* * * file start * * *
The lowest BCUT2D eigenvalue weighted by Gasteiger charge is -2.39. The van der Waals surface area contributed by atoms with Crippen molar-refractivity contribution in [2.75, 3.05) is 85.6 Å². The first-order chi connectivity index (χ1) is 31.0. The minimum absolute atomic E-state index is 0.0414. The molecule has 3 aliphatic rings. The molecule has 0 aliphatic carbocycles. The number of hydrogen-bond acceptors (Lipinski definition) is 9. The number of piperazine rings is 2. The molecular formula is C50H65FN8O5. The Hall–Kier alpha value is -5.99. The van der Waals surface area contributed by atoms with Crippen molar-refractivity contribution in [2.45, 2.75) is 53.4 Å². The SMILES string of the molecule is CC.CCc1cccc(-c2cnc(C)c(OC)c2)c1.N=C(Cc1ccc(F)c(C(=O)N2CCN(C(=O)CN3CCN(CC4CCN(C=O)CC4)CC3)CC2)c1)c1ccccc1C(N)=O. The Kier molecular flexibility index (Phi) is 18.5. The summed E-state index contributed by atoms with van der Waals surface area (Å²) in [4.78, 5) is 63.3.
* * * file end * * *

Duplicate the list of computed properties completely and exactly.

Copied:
The lowest BCUT2D eigenvalue weighted by Gasteiger charge is -2.39. The van der Waals surface area contributed by atoms with Crippen molar-refractivity contribution in [2.75, 3.05) is 85.6 Å². The first-order chi connectivity index (χ1) is 31.0. The minimum absolute atomic E-state index is 0.0414. The molecule has 3 aliphatic rings. The molecule has 0 aliphatic carbocycles. The number of hydrogen-bond acceptors (Lipinski definition) is 9. The number of piperazine rings is 2. The molecular formula is C50H65FN8O5. The Hall–Kier alpha value is -5.99. The van der Waals surface area contributed by atoms with Crippen molar-refractivity contribution in [2.45, 2.75) is 53.4 Å². The SMILES string of the molecule is CC.CCc1cccc(-c2cnc(C)c(OC)c2)c1.N=C(Cc1ccc(F)c(C(=O)N2CCN(C(=O)CN3CCN(CC4CCN(C=O)CC4)CC3)CC2)c1)c1ccccc1C(N)=O. The Kier molecular flexibility index (Phi) is 18.5. The summed E-state index contributed by atoms with van der Waals surface area (Å²) in [4.78, 5) is 63.3.